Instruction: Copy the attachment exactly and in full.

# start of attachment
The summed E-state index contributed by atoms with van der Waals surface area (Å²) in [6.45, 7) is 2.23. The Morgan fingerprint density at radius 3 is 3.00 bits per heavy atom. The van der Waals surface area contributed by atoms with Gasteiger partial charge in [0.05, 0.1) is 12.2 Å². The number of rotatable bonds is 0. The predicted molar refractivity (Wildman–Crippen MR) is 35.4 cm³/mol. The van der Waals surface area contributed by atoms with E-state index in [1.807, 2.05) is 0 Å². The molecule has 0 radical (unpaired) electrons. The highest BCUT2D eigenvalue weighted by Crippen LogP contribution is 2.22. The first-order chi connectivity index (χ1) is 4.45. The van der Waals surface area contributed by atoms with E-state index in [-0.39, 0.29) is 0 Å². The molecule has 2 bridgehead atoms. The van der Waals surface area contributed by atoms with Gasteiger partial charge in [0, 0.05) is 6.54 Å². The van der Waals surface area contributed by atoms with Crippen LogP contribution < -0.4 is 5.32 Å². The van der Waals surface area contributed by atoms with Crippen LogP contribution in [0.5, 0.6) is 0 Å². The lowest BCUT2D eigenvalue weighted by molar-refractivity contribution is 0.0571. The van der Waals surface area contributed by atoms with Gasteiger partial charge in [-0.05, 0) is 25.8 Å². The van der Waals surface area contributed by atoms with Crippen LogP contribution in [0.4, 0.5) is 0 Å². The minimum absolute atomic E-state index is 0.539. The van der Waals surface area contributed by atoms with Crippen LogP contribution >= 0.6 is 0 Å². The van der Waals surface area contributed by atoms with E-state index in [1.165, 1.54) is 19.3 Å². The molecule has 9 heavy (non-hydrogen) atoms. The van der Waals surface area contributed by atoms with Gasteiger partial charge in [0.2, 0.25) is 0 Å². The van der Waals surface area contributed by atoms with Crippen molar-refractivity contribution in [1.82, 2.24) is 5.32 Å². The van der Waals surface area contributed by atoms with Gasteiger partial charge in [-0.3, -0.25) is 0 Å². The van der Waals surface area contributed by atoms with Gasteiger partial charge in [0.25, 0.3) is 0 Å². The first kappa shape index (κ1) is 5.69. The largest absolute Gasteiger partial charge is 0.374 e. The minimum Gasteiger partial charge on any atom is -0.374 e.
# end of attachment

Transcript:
The summed E-state index contributed by atoms with van der Waals surface area (Å²) in [6.45, 7) is 2.23. The Morgan fingerprint density at radius 3 is 3.00 bits per heavy atom. The van der Waals surface area contributed by atoms with Gasteiger partial charge in [0.05, 0.1) is 12.2 Å². The number of rotatable bonds is 0. The predicted molar refractivity (Wildman–Crippen MR) is 35.4 cm³/mol. The van der Waals surface area contributed by atoms with E-state index in [1.807, 2.05) is 0 Å². The molecule has 0 radical (unpaired) electrons. The highest BCUT2D eigenvalue weighted by Crippen LogP contribution is 2.22. The first-order chi connectivity index (χ1) is 4.45. The van der Waals surface area contributed by atoms with E-state index in [-0.39, 0.29) is 0 Å². The molecule has 2 bridgehead atoms. The van der Waals surface area contributed by atoms with Gasteiger partial charge in [0, 0.05) is 6.54 Å². The van der Waals surface area contributed by atoms with Crippen LogP contribution < -0.4 is 5.32 Å². The van der Waals surface area contributed by atoms with Crippen LogP contribution in [0.5, 0.6) is 0 Å². The lowest BCUT2D eigenvalue weighted by molar-refractivity contribution is 0.0571. The van der Waals surface area contributed by atoms with Gasteiger partial charge in [-0.05, 0) is 25.8 Å². The van der Waals surface area contributed by atoms with Crippen LogP contribution in [0.4, 0.5) is 0 Å². The minimum absolute atomic E-state index is 0.539. The van der Waals surface area contributed by atoms with Crippen LogP contribution >= 0.6 is 0 Å². The van der Waals surface area contributed by atoms with E-state index in [1.165, 1.54) is 19.3 Å². The molecule has 9 heavy (non-hydrogen) atoms. The van der Waals surface area contributed by atoms with Gasteiger partial charge in [0.2, 0.25) is 0 Å². The van der Waals surface area contributed by atoms with Crippen molar-refractivity contribution in [1.82, 2.24) is 5.32 Å². The van der Waals surface area contributed by atoms with Gasteiger partial charge in [-0.3, -0.25) is 0 Å². The van der Waals surface area contributed by atoms with Gasteiger partial charge in [0.25, 0.3) is 0 Å². The first kappa shape index (κ1) is 5.69. The largest absolute Gasteiger partial charge is 0.374 e. The minimum Gasteiger partial charge on any atom is -0.374 e.